Another possible functional association between ARHGDIB and RCC signaling is the potential connection of ARHGDIB to the invasion of lymphocytes into tumor tissues. It has previously been shown that ARHGDIB is strongly expressed in lymphatic tissue (38), and that RCC tumors frequently exhibit varying amounts of infiltrating lymphocytes (39). The interaction between RCC and the lymphocyte-containing microenvironment is of special importance, as almost all RCCs appear to express cluster of differentiation 70, which drives proliferative exhaustion of lymphocytes and may be a possible mechanism underlying the immune evasion of the tumor (40).

A previous study observed the overexpression of ARHGDIB in human monocytes, leading to the subsequent suppression of Rac membrane localization, disrupting the actin cytoskeleton and thereby negatively effecting phagocytosis (41). Groysman et al (42) were able to demonstrate that ARHGDIB, a member of the Rho GTPases, is also pivotal for T cell signaling, where it is involved in the regulation of intracellular signaling pathways leading to nuclear factor of activated T cells stimulation, which in turn leads to the biosynthesis of IL-2 and subsequent activation and proliferation of T lymphocytes. This association with lymphocyte metabolism poses a possible association with the previously mentioned immune-based therapeutic approaches for RCC with IL-2 (43), which were used prior to the advent of tyrosine kinase inhibitors.

T cell signaling is also the mechanism by which certain novel pharmacological agents exert their antitumor effect. Checkpoint inhibitors have shown promising results in urological and non-urological cancers; recently, the targeting of programmed death receptor on T cells has shown superiority in comparison with the mTOR inhibitor everolimus in the treatment of RCC (10,44). This has led to the implementation of the checkpoint inhibitor nivolumab as a second-line treatment option for metastatic RCC.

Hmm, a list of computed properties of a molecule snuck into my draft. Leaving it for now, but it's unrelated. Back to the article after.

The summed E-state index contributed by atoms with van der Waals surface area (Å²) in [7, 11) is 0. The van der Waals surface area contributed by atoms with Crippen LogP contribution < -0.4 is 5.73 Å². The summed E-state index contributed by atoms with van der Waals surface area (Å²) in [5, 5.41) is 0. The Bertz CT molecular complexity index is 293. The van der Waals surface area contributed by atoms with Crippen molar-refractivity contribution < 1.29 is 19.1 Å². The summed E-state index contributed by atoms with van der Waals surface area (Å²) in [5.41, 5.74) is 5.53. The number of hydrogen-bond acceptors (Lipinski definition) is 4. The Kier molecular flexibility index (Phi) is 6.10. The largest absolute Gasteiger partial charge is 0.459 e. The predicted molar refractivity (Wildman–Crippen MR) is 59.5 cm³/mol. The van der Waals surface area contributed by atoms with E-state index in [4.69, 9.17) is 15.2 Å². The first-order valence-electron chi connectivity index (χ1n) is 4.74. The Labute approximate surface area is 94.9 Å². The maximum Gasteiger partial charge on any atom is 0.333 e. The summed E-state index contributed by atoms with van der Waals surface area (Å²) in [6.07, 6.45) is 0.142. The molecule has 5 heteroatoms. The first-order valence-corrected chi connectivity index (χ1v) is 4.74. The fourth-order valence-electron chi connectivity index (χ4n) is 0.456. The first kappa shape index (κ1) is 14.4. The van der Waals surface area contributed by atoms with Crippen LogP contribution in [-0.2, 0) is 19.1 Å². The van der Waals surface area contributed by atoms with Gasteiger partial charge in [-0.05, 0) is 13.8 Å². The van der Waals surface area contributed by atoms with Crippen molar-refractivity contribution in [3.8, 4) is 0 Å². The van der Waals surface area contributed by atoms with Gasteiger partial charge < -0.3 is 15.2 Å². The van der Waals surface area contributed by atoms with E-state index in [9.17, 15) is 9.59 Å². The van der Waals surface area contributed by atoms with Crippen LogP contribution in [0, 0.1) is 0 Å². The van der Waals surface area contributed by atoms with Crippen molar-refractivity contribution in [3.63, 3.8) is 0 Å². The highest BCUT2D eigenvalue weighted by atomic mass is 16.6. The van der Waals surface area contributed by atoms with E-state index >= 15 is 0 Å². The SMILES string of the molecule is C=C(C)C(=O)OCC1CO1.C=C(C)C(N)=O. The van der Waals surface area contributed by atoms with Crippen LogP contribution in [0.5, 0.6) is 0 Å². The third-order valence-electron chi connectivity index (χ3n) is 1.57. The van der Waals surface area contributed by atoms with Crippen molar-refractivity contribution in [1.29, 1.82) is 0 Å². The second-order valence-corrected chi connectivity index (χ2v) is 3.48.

One limitation of the present study was the varying amounts of lymphatic cell invasion, vasculature and interstitial tissue among the included cases. The protein expression of ARHGDIB in normal and tumor renal tissues has thus far only been immunohistochemically analyzed for a small number of tissues, showing more prominent immunopositivity in renal glomeruli, with prominent reactivity in the surrounding lymphatic cells and fibroblasts, but a low or no detectable reactivity in renal tubules (Fig. 4) (45,46). Considering that mRNA expression levels have been measured in tissue lysates following the homogenization of the cells, the present study cannot provide information regarding the origin of the ARHGDIB expression and, furthermore, the results may also show bias due to variations in lymphocyte content in the tissue samples. Lymphocytes are often found infiltrating or surrounding RCC tissues (47). After reviewing the histopathological control sections in the present study, lymphatic tissue invasion that exceeded 25% of the specimen section was excluded. The positive correlation of ARHGDIB with RFS in the subgroup of RCCs with clear cell histology in the present study cannot be explained at present. However, future functional analyses should assess the effects of ARHGDIB on the tumor-surrounding tissues, and particularly lymphocyte function, as this may serve a role.

In conclusion, ARHGDIB mRNA expression is highly upregulated in RCC tissues compared with adjacent normal tissues, and is positively associated with RFS in ccRCC. At present, the two major modes of action for the pharmacological treatment of RCC are angiogenesis inhibition and T-cell checkpoint inhibition. Therefore, the effect of ARHGDIB on angiogenesis, as well as its roles in the cell signaling of lymphatic tissue and immune therapy, makes it an interesting target for further functional studies.

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December 2017
Volume 14 Issue 6

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APA
von Klot, C., Dubrowinskaja, N., Peters, I., Hennenlotter, J., Merseburger, A.S., Stenzl, A. ... Serth, J. (2017). Rho GDP dissociation inhibitor‑β in renal cell carcinoma. Oncology Letters, 14, 8190-8196. https://doi.org/10.3892/ol.2017.7233
MLA
von Klot, C., Dubrowinskaja, N., Peters, I., Hennenlotter, J., Merseburger, A. S., Stenzl, A., Kuczyk, M. A., Serth, J."Rho GDP dissociation inhibitor‑β in renal cell carcinoma". Oncology Letters 14.6 (2017): 8190-8196.
Chicago
von Klot, C., Dubrowinskaja, N., Peters, I., Hennenlotter, J., Merseburger, A. S., Stenzl, A., Kuczyk, M. A., Serth, J."Rho GDP dissociation inhibitor‑β in renal cell carcinoma". Oncology Letters 14, no. 6 (2017): 8190-8196. https://doi.org/10.3892/ol.2017.7233